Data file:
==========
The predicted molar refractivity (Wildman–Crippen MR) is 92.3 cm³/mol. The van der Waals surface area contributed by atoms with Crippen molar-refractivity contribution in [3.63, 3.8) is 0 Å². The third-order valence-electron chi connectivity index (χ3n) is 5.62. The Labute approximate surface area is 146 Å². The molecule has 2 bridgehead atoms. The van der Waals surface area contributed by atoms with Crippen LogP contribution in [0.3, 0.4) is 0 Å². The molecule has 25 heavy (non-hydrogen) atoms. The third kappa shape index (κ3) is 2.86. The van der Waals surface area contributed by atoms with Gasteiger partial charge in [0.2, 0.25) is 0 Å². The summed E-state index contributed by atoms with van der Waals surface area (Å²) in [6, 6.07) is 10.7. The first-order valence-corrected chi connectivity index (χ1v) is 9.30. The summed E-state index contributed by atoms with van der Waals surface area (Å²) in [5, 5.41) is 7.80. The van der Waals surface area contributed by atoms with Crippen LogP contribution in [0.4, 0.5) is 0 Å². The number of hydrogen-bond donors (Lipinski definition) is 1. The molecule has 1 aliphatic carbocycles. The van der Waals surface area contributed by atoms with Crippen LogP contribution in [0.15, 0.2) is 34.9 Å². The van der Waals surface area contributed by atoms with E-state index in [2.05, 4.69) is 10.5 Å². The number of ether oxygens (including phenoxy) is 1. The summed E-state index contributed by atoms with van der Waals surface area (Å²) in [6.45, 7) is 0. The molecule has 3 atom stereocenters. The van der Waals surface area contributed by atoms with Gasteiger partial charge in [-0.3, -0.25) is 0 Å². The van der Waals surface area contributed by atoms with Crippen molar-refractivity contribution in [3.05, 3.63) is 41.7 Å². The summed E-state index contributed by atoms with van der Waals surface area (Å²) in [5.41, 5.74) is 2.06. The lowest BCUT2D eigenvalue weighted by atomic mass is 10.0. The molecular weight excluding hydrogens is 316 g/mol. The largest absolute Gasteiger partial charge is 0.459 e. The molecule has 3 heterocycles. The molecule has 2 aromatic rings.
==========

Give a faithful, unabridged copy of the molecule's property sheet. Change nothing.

The predicted molar refractivity (Wildman–Crippen MR) is 92.3 cm³/mol. The van der Waals surface area contributed by atoms with Crippen molar-refractivity contribution in [3.63, 3.8) is 0 Å². The third-order valence-electron chi connectivity index (χ3n) is 5.62. The Labute approximate surface area is 146 Å². The molecule has 2 bridgehead atoms. The van der Waals surface area contributed by atoms with Crippen LogP contribution in [0.3, 0.4) is 0 Å². The molecule has 25 heavy (non-hydrogen) atoms. The third kappa shape index (κ3) is 2.86. The van der Waals surface area contributed by atoms with Gasteiger partial charge in [0.2, 0.25) is 0 Å². The summed E-state index contributed by atoms with van der Waals surface area (Å²) in [6, 6.07) is 10.7. The first-order valence-corrected chi connectivity index (χ1v) is 9.30. The summed E-state index contributed by atoms with van der Waals surface area (Å²) in [5, 5.41) is 7.80. The van der Waals surface area contributed by atoms with Crippen LogP contribution in [0.4, 0.5) is 0 Å². The number of hydrogen-bond donors (Lipinski definition) is 1. The molecule has 1 aliphatic carbocycles. The van der Waals surface area contributed by atoms with Crippen LogP contribution in [0.15, 0.2) is 34.9 Å². The van der Waals surface area contributed by atoms with E-state index in [2.05, 4.69) is 10.5 Å². The number of ether oxygens (including phenoxy) is 1. The summed E-state index contributed by atoms with van der Waals surface area (Å²) in [6.45, 7) is 0. The molecule has 3 atom stereocenters. The van der Waals surface area contributed by atoms with Gasteiger partial charge in [-0.3, -0.25) is 0 Å². The van der Waals surface area contributed by atoms with Crippen molar-refractivity contribution in [3.05, 3.63) is 41.7 Å². The summed E-state index contributed by atoms with van der Waals surface area (Å²) in [5.41, 5.74) is 2.06. The lowest BCUT2D eigenvalue weighted by atomic mass is 10.0. The molecular weight excluding hydrogens is 316 g/mol. The largest absolute Gasteiger partial charge is 0.459 e. The molecule has 3 heterocycles. The molecule has 2 aromatic rings.